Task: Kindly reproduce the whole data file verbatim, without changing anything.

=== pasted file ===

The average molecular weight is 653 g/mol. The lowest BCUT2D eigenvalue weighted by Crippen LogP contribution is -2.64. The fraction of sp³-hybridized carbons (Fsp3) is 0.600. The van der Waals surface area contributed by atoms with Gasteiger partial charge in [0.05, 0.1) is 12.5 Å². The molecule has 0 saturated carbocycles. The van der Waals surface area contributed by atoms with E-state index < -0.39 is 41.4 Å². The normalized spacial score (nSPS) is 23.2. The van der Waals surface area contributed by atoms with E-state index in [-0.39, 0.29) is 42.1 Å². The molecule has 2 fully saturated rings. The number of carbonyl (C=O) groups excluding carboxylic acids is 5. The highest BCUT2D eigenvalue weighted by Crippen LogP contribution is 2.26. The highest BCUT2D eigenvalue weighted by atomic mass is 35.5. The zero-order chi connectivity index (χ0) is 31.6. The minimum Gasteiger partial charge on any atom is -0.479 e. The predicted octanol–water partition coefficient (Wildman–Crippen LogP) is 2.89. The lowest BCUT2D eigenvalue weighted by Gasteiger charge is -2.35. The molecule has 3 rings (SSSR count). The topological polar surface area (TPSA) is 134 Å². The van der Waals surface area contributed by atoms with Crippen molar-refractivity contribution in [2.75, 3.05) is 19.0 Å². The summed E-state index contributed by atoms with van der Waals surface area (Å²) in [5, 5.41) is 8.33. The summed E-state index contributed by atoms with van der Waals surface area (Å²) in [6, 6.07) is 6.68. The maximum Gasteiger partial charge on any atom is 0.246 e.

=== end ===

The average molecular weight is 653 g/mol. The lowest BCUT2D eigenvalue weighted by Crippen LogP contribution is -2.64. The fraction of sp³-hybridized carbons (Fsp3) is 0.600. The van der Waals surface area contributed by atoms with Gasteiger partial charge in [0.05, 0.1) is 12.5 Å². The molecule has 0 saturated carbocycles. The van der Waals surface area contributed by atoms with E-state index < -0.39 is 41.4 Å². The normalized spacial score (nSPS) is 23.2. The van der Waals surface area contributed by atoms with E-state index in [-0.39, 0.29) is 42.1 Å². The molecule has 2 fully saturated rings. The number of carbonyl (C=O) groups excluding carboxylic acids is 5. The highest BCUT2D eigenvalue weighted by Crippen LogP contribution is 2.26. The highest BCUT2D eigenvalue weighted by atomic mass is 35.5. The zero-order chi connectivity index (χ0) is 31.6. The minimum Gasteiger partial charge on any atom is -0.479 e. The predicted octanol–water partition coefficient (Wildman–Crippen LogP) is 2.89. The lowest BCUT2D eigenvalue weighted by Gasteiger charge is -2.35. The molecule has 3 rings (SSSR count). The topological polar surface area (TPSA) is 134 Å². The van der Waals surface area contributed by atoms with Crippen molar-refractivity contribution in [2.75, 3.05) is 19.0 Å². The summed E-state index contributed by atoms with van der Waals surface area (Å²) in [5, 5.41) is 8.33. The summed E-state index contributed by atoms with van der Waals surface area (Å²) in [6, 6.07) is 6.68. The maximum Gasteiger partial charge on any atom is 0.246 e.